Office 365 Now Free to Students Worldwide

office_365[1]Microsoft renewed its membership in the "hook'em young" club on Sunday. This tech company has long offered US students free licenses to Office 365, and now it's expanding the offer worldwide.

Students in schools around the globe can now get free access to Office 365. All that is required is a valid school email address, and that the school is already paying for an Office 365 subscription.

That's a big catch, enough so that I'm not sure that this offer is worth all that much - not when we already have access to free alternatives, including Libre Office and Google Docs.

But for students in schools which provide an Office license for faculty and staff, it's a good deal. The student will gain access to the latest version of Word, Excel, PowerPoint, Access, OneNote, and Publisher, as well as 1TB of storage on OneDrive. They'll be able to install Office 365 on up to 5 PCs and 5 mobile devices.

A student can check to see if they're eligible for free Office 365 from their school by visiting and enter a school-provided email address.

The offer is also open to teachers, and they can sign up here:

Microsoft via Slashgear

About Nate Hoffelder (11226 Articles)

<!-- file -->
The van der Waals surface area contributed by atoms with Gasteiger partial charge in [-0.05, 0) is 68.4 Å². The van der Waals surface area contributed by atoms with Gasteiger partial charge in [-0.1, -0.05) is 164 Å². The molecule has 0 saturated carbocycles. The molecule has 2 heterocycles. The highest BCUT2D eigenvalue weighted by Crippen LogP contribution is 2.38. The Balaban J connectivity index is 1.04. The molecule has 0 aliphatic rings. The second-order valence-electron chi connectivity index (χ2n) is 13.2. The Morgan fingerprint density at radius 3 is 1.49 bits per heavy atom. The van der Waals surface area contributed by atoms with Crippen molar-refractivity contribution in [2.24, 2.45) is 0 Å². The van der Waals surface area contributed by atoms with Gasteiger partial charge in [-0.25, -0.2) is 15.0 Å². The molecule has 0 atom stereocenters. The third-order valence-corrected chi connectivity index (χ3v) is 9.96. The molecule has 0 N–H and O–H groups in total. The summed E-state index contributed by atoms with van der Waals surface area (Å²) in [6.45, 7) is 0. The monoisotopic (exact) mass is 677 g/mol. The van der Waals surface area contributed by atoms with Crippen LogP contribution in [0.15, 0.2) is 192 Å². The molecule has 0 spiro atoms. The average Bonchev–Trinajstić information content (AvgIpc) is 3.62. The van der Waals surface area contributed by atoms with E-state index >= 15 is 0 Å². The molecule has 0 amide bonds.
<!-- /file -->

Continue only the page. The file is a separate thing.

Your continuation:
Nate Hoffelder is the founder and editor of The Digital Reader:"I've been into reading ebooks since forever, but I only got my first ereader in July 2007. Everything quickly spiraled out of control from there. Before I started this blog in January 2010 I covered ebooks, ebook readers, and digital publishing for about 2 years as a part of MobileRead Forums. It's a great community, and being a member is a joy. But I thought I could make something out of how I covered the news for MobileRead, so I started this blog."

4 Comments on Office 365 Now Free to Students Worldwide

  1. Nate – sorry, but I’ve got to ask… Do you proof your articles?

    Your content is often excellent, but the non-stop typos and grammatical errors are pretty distracting.

    • I usually go back in the evening and proofread the posts and fix errors. As a rule, that keeps me aware enough of the errors that I tend not to make any in the first place.

      Alas, this trick only works so long as I keep going back in the evening, and I don’t always have time.

      • Well, your process is your process… so whatever works for you.

        But I do find it odd that you’d feel comfortable leaving errors all day until you (maybe) return to fix them. Why not just proof properly in the first place?

        And you do need to proof, especially if you want this site to be taken seriously. (A site which focuses on the digital reading experience, no less.) I’m often seeing problems with every para in a post, and not just nitpicky stuff.

        Just sayin’…

  2. Thanks I’ll get my torrent copy instead.

Leave a comment

Your email address will not be published.


%d bloggers like this: